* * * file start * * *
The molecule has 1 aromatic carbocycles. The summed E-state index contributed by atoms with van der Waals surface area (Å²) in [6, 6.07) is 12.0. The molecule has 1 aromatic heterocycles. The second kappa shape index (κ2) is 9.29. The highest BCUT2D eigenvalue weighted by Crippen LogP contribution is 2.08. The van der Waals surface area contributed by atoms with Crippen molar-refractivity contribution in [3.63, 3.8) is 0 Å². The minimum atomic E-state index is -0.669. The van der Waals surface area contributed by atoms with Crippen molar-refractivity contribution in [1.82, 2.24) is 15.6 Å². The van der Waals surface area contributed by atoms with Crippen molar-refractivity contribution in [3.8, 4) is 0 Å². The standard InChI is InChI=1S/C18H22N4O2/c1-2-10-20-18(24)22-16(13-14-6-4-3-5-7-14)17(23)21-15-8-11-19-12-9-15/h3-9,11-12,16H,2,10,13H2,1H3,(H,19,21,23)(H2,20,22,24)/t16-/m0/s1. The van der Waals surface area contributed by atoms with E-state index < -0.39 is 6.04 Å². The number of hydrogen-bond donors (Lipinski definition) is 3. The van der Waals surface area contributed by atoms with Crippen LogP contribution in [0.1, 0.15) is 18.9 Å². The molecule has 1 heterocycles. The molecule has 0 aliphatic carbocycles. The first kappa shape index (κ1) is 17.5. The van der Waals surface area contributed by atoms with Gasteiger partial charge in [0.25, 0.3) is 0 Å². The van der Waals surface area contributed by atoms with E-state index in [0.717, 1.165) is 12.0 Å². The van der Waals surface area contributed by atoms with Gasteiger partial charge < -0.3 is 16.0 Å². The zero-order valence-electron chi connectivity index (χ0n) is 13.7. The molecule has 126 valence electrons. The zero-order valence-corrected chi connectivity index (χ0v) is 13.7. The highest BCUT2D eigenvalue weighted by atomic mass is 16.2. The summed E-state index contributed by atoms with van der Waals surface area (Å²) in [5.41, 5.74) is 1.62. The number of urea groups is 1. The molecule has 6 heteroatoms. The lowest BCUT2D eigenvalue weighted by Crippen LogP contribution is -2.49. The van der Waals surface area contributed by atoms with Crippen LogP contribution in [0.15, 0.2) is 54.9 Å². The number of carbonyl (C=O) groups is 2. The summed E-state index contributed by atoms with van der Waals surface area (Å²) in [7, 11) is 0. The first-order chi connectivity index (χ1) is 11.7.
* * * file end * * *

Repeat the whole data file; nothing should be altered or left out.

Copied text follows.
The molecule has 1 aromatic carbocycles. The summed E-state index contributed by atoms with van der Waals surface area (Å²) in [6, 6.07) is 12.0. The molecule has 1 aromatic heterocycles. The second kappa shape index (κ2) is 9.29. The highest BCUT2D eigenvalue weighted by Crippen LogP contribution is 2.08. The van der Waals surface area contributed by atoms with Crippen molar-refractivity contribution in [3.63, 3.8) is 0 Å². The minimum atomic E-state index is -0.669. The van der Waals surface area contributed by atoms with Crippen molar-refractivity contribution in [1.82, 2.24) is 15.6 Å². The van der Waals surface area contributed by atoms with Crippen molar-refractivity contribution in [3.8, 4) is 0 Å². The standard InChI is InChI=1S/C18H22N4O2/c1-2-10-20-18(24)22-16(13-14-6-4-3-5-7-14)17(23)21-15-8-11-19-12-9-15/h3-9,11-12,16H,2,10,13H2,1H3,(H,19,21,23)(H2,20,22,24)/t16-/m0/s1. The van der Waals surface area contributed by atoms with E-state index < -0.39 is 6.04 Å². The number of hydrogen-bond donors (Lipinski definition) is 3. The van der Waals surface area contributed by atoms with Crippen LogP contribution in [0.1, 0.15) is 18.9 Å². The molecule has 1 heterocycles. The molecule has 0 aliphatic carbocycles. The first kappa shape index (κ1) is 17.5. The van der Waals surface area contributed by atoms with Gasteiger partial charge in [0.25, 0.3) is 0 Å². The van der Waals surface area contributed by atoms with E-state index in [0.717, 1.165) is 12.0 Å². The van der Waals surface area contributed by atoms with Gasteiger partial charge < -0.3 is 16.0 Å². The zero-order valence-electron chi connectivity index (χ0n) is 13.7. The molecule has 126 valence electrons. The zero-order valence-corrected chi connectivity index (χ0v) is 13.7. The highest BCUT2D eigenvalue weighted by atomic mass is 16.2. The summed E-state index contributed by atoms with van der Waals surface area (Å²) in [5.41, 5.74) is 1.62. The number of urea groups is 1. The molecule has 6 heteroatoms. The lowest BCUT2D eigenvalue weighted by Crippen LogP contribution is -2.49. The van der Waals surface area contributed by atoms with Crippen LogP contribution in [0.15, 0.2) is 54.9 Å². The number of carbonyl (C=O) groups is 2. The summed E-state index contributed by atoms with van der Waals surface area (Å²) in [7, 11) is 0. The first-order chi connectivity index (χ1) is 11.7.